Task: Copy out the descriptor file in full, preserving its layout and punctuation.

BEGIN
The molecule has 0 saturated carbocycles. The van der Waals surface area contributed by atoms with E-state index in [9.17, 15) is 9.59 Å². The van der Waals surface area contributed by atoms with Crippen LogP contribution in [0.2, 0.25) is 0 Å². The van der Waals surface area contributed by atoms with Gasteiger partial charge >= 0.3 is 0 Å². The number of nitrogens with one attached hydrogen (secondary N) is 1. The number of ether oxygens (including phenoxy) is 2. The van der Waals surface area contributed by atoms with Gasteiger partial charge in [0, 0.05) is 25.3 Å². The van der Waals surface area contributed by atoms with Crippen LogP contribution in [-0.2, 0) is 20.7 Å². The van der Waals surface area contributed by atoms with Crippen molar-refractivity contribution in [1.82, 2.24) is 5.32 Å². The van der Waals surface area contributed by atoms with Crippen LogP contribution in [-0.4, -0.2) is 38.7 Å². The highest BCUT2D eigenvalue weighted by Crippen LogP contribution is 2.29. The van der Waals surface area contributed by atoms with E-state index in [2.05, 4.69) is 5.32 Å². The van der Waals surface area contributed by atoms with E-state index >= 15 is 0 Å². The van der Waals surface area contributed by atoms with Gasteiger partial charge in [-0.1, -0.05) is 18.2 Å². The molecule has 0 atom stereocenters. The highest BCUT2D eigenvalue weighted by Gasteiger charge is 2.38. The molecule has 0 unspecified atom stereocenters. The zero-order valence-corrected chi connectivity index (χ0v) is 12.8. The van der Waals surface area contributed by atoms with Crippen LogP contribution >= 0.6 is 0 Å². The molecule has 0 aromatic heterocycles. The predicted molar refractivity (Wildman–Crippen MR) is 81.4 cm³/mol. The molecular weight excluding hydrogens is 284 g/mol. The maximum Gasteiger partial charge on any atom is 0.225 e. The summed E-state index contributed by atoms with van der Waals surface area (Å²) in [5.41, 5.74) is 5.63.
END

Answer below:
The molecule has 0 saturated carbocycles. The van der Waals surface area contributed by atoms with E-state index in [9.17, 15) is 9.59 Å². The van der Waals surface area contributed by atoms with Crippen LogP contribution in [0.2, 0.25) is 0 Å². The van der Waals surface area contributed by atoms with Gasteiger partial charge >= 0.3 is 0 Å². The number of nitrogens with one attached hydrogen (secondary N) is 1. The number of ether oxygens (including phenoxy) is 2. The van der Waals surface area contributed by atoms with Gasteiger partial charge in [0, 0.05) is 25.3 Å². The van der Waals surface area contributed by atoms with Crippen LogP contribution in [-0.2, 0) is 20.7 Å². The van der Waals surface area contributed by atoms with Crippen molar-refractivity contribution in [1.82, 2.24) is 5.32 Å². The van der Waals surface area contributed by atoms with Crippen LogP contribution in [-0.4, -0.2) is 38.7 Å². The highest BCUT2D eigenvalue weighted by Crippen LogP contribution is 2.29. The van der Waals surface area contributed by atoms with E-state index in [2.05, 4.69) is 5.32 Å². The van der Waals surface area contributed by atoms with E-state index >= 15 is 0 Å². The van der Waals surface area contributed by atoms with Gasteiger partial charge in [-0.1, -0.05) is 18.2 Å². The molecule has 0 atom stereocenters. The highest BCUT2D eigenvalue weighted by Gasteiger charge is 2.38. The molecule has 0 unspecified atom stereocenters. The zero-order valence-corrected chi connectivity index (χ0v) is 12.8. The van der Waals surface area contributed by atoms with Crippen LogP contribution >= 0.6 is 0 Å². The molecule has 0 aromatic heterocycles. The predicted molar refractivity (Wildman–Crippen MR) is 81.4 cm³/mol. The molecular weight excluding hydrogens is 284 g/mol. The maximum Gasteiger partial charge on any atom is 0.225 e. The summed E-state index contributed by atoms with van der Waals surface area (Å²) in [5.41, 5.74) is 5.63.